The Investment of a Lifetime
Sermon shared by Rick George
Summary: Following Paul’s example, we should invest our lives into the lives of others through mentoring and discipleship with the aim for multiplication.
Audience: Believer adults
About Sermon Contributor
I want you to think back to your childhood and specifically to your early church experience. Many of you may have attended Sunday School, VBS, Awana and other children’s activities as a child. If church attendance was not part of your childhood life then think about the elementary school you attended.
Now do this. Identify in your mind one or two memories that really stand out from all others in your childhood, whether good or bad. What is it that you remember the most about going to church or attending school? Now let’s do a quick survey.
• Raise your hand if you remember a craft that changed your life? Crafts can be fun and cool but rarely are they life changing.
• Raise your hand if you remember a particular Bible story or lesson from school that forever touched you? Again, these are important but are not what we tend to remember.
• Raise your hand if you recall a special event or field trip that was a top memory maker for you. Events, both good and bad, do play a significant role and often are when major life decisions are made. But I’m willing to bet that the last choice is the memory most of us have.
• Raise your hand if your most vivid memory was a person. It could have been a teacher or a pastor or a friend. It could have even been a bad teacher, pastor or friend.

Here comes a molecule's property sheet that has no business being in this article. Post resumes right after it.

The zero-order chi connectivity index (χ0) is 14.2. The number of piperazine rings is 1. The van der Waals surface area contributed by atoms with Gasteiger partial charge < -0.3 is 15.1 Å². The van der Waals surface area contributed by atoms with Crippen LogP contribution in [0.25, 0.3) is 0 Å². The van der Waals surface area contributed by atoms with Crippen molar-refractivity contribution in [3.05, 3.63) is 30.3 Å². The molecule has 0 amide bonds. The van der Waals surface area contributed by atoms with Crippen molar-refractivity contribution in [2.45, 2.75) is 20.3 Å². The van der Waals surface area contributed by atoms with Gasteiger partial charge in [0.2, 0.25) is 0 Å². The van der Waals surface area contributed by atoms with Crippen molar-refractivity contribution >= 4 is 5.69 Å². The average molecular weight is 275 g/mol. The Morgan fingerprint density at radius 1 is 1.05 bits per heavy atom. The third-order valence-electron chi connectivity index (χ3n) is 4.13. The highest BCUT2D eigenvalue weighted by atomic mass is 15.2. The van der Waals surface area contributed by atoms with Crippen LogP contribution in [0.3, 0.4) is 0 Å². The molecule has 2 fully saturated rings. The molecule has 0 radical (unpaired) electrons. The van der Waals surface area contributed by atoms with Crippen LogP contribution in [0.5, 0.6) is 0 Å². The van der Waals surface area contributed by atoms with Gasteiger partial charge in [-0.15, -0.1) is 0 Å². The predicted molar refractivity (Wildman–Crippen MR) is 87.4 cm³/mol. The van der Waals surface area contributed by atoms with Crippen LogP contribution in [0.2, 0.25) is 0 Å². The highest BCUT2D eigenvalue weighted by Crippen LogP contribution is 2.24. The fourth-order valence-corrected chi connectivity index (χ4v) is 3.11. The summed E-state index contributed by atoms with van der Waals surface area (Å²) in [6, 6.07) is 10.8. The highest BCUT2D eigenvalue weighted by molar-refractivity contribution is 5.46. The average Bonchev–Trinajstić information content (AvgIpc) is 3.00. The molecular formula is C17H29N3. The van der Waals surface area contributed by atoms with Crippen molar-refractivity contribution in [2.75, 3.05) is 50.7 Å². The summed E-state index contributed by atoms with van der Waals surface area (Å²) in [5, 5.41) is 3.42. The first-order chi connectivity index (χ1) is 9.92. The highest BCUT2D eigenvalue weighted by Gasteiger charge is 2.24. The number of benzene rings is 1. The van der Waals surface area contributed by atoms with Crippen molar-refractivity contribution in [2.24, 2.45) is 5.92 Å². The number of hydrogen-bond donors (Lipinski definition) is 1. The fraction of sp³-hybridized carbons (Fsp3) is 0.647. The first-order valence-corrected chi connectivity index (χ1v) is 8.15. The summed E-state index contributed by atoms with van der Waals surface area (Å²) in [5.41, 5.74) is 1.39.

As we think about the defining moments of our life most often they center on a person. Ask me my story and I would tell you about George. The Rev. George Reese was my pastor from the age of 0 – 13. He was a compassionate man, full of energy and always had a smile on his face. He was the reason why I wanted to learn to play guitar. He would, on occasion, bring his guitar out during Sunday morning worship and do songs like “He’s Got the Whole World” and “It Only Takes a Spark”. One year he took the time to show me how to play a song for a church camp talent show. Ultimately, as a Jr. High kid, I would tell my parents that I wanted to become a pastor someday and this was due to George’s influence on my early life.
I would also tell you about Dr. Hunt. Paul Hunt was professor of trombone at a nearby college. In 6th grade I began to play trombone started excelling on it. As an 8th grader I attended some college concerts and met Professor Hunt. He took me under his wing and for the next 4 years would teach me the trombone inside and out – for only $10 and hour. Granted this was almost 20 years ago, but even for then that was a great price for lessons with a college professor. He invested in me. He helped me through some very difficult musical issues of which are still paying off today. He also cared for me and desired to see me succeed.
These two men were mentors to me early on in life.
As I became a Christ follower and grew in my faith, I didn’t always have someone there to disciple and mentor me. And looking back, I realize how much that would have helped me avoid some major mistakes. But as I continued in my journey, other men eventually came into my life. Jerry Fliger, a youth pastor at a church I was attending, asked me to become a youth sponsor and then invested in me as we worked together to serve the youth. Later on, he would be the one to marry Summer and I and he and his wife became our pre-marital counselors and our first marriage mentors. Their investment help establish strong foundations for our
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